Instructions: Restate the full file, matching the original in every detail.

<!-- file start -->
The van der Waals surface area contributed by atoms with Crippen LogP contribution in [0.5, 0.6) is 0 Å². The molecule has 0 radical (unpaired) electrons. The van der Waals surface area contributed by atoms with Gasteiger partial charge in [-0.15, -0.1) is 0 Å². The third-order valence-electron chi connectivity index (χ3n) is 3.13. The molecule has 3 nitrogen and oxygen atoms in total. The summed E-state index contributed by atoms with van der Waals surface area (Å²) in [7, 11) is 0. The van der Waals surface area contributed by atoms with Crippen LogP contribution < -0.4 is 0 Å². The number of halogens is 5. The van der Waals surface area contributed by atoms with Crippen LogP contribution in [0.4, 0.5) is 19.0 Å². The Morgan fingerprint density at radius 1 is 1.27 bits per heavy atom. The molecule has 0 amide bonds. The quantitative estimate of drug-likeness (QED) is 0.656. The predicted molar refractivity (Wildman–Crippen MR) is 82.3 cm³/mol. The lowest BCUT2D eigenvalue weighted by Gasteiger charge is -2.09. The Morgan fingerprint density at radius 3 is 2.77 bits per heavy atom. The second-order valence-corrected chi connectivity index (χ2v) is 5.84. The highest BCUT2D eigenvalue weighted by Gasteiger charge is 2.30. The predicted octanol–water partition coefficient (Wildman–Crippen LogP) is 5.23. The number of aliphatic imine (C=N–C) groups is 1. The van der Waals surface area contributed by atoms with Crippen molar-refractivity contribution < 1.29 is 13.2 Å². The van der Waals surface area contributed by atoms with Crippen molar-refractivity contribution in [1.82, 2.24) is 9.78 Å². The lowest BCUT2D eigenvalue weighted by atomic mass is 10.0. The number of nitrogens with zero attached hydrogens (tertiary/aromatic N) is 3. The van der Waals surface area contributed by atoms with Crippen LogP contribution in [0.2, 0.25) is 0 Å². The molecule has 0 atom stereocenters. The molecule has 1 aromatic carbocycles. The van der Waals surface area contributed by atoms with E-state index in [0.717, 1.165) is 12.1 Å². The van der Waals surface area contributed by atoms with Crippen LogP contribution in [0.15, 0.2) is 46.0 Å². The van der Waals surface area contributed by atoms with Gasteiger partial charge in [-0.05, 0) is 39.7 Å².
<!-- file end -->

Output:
The van der Waals surface area contributed by atoms with Crippen LogP contribution in [0.5, 0.6) is 0 Å². The molecule has 0 radical (unpaired) electrons. The van der Waals surface area contributed by atoms with Gasteiger partial charge in [-0.15, -0.1) is 0 Å². The third-order valence-electron chi connectivity index (χ3n) is 3.13. The molecule has 3 nitrogen and oxygen atoms in total. The summed E-state index contributed by atoms with van der Waals surface area (Å²) in [7, 11) is 0. The van der Waals surface area contributed by atoms with Crippen LogP contribution < -0.4 is 0 Å². The number of halogens is 5. The van der Waals surface area contributed by atoms with Crippen LogP contribution in [0.4, 0.5) is 19.0 Å². The Morgan fingerprint density at radius 1 is 1.27 bits per heavy atom. The molecule has 0 amide bonds. The quantitative estimate of drug-likeness (QED) is 0.656. The predicted molar refractivity (Wildman–Crippen MR) is 82.3 cm³/mol. The lowest BCUT2D eigenvalue weighted by Gasteiger charge is -2.09. The Morgan fingerprint density at radius 3 is 2.77 bits per heavy atom. The second-order valence-corrected chi connectivity index (χ2v) is 5.84. The highest BCUT2D eigenvalue weighted by Gasteiger charge is 2.30. The predicted octanol–water partition coefficient (Wildman–Crippen LogP) is 5.23. The number of aliphatic imine (C=N–C) groups is 1. The van der Waals surface area contributed by atoms with Crippen molar-refractivity contribution < 1.29 is 13.2 Å². The van der Waals surface area contributed by atoms with Crippen molar-refractivity contribution in [1.82, 2.24) is 9.78 Å². The lowest BCUT2D eigenvalue weighted by atomic mass is 10.0. The number of nitrogens with zero attached hydrogens (tertiary/aromatic N) is 3. The van der Waals surface area contributed by atoms with Crippen LogP contribution in [0.2, 0.25) is 0 Å². The molecule has 0 atom stereocenters. The molecule has 1 aromatic carbocycles. The van der Waals surface area contributed by atoms with E-state index in [0.717, 1.165) is 12.1 Å². The van der Waals surface area contributed by atoms with Crippen LogP contribution in [0.15, 0.2) is 46.0 Å². The van der Waals surface area contributed by atoms with Gasteiger partial charge in [-0.05, 0) is 39.7 Å².